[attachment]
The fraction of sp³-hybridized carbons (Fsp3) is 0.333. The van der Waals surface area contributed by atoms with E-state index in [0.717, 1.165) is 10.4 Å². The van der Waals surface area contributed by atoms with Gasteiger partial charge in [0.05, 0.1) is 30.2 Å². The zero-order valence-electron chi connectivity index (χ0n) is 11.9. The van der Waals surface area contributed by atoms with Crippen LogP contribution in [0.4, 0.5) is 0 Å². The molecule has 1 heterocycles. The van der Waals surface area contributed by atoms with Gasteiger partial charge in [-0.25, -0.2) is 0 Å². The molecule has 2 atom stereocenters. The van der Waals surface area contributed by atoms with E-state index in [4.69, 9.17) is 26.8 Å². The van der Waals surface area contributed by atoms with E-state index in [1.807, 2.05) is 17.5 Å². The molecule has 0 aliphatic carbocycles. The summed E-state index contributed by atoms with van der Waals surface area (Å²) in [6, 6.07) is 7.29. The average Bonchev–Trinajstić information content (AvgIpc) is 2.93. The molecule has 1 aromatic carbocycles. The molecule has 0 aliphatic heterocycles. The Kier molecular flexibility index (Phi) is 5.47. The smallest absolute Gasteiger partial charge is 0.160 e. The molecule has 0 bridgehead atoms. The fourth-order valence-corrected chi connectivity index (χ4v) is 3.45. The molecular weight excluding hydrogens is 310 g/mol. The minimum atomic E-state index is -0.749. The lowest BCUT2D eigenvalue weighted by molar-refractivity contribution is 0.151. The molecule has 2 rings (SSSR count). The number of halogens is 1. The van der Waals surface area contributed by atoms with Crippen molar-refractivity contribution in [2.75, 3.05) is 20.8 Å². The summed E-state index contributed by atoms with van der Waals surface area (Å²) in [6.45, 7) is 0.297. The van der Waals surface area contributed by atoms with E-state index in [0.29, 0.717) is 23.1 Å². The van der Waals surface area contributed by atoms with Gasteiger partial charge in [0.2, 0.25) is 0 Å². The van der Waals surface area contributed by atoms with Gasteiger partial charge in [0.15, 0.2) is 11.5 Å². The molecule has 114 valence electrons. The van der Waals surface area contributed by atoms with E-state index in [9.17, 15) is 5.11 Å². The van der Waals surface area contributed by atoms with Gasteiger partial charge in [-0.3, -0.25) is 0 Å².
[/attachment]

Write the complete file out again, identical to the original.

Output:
The fraction of sp³-hybridized carbons (Fsp3) is 0.333. The van der Waals surface area contributed by atoms with E-state index in [0.717, 1.165) is 10.4 Å². The van der Waals surface area contributed by atoms with Gasteiger partial charge in [0.05, 0.1) is 30.2 Å². The zero-order valence-electron chi connectivity index (χ0n) is 11.9. The van der Waals surface area contributed by atoms with Crippen LogP contribution in [0.4, 0.5) is 0 Å². The molecule has 1 heterocycles. The van der Waals surface area contributed by atoms with Gasteiger partial charge in [-0.25, -0.2) is 0 Å². The molecule has 2 atom stereocenters. The van der Waals surface area contributed by atoms with E-state index in [4.69, 9.17) is 26.8 Å². The van der Waals surface area contributed by atoms with E-state index in [1.807, 2.05) is 17.5 Å². The molecule has 0 aliphatic carbocycles. The summed E-state index contributed by atoms with van der Waals surface area (Å²) in [6, 6.07) is 7.29. The average Bonchev–Trinajstić information content (AvgIpc) is 2.93. The molecule has 1 aromatic carbocycles. The molecule has 0 aliphatic heterocycles. The Kier molecular flexibility index (Phi) is 5.47. The smallest absolute Gasteiger partial charge is 0.160 e. The molecule has 0 bridgehead atoms. The fourth-order valence-corrected chi connectivity index (χ4v) is 3.45. The molecular weight excluding hydrogens is 310 g/mol. The minimum atomic E-state index is -0.749. The lowest BCUT2D eigenvalue weighted by molar-refractivity contribution is 0.151. The molecule has 2 rings (SSSR count). The number of halogens is 1. The van der Waals surface area contributed by atoms with Crippen molar-refractivity contribution in [2.75, 3.05) is 20.8 Å². The summed E-state index contributed by atoms with van der Waals surface area (Å²) in [6.45, 7) is 0.297. The van der Waals surface area contributed by atoms with E-state index in [0.29, 0.717) is 23.1 Å². The van der Waals surface area contributed by atoms with Gasteiger partial charge in [0.2, 0.25) is 0 Å². The van der Waals surface area contributed by atoms with Gasteiger partial charge in [0.15, 0.2) is 11.5 Å². The molecule has 114 valence electrons. The van der Waals surface area contributed by atoms with E-state index in [9.17, 15) is 5.11 Å². The van der Waals surface area contributed by atoms with Gasteiger partial charge in [-0.3, -0.25) is 0 Å².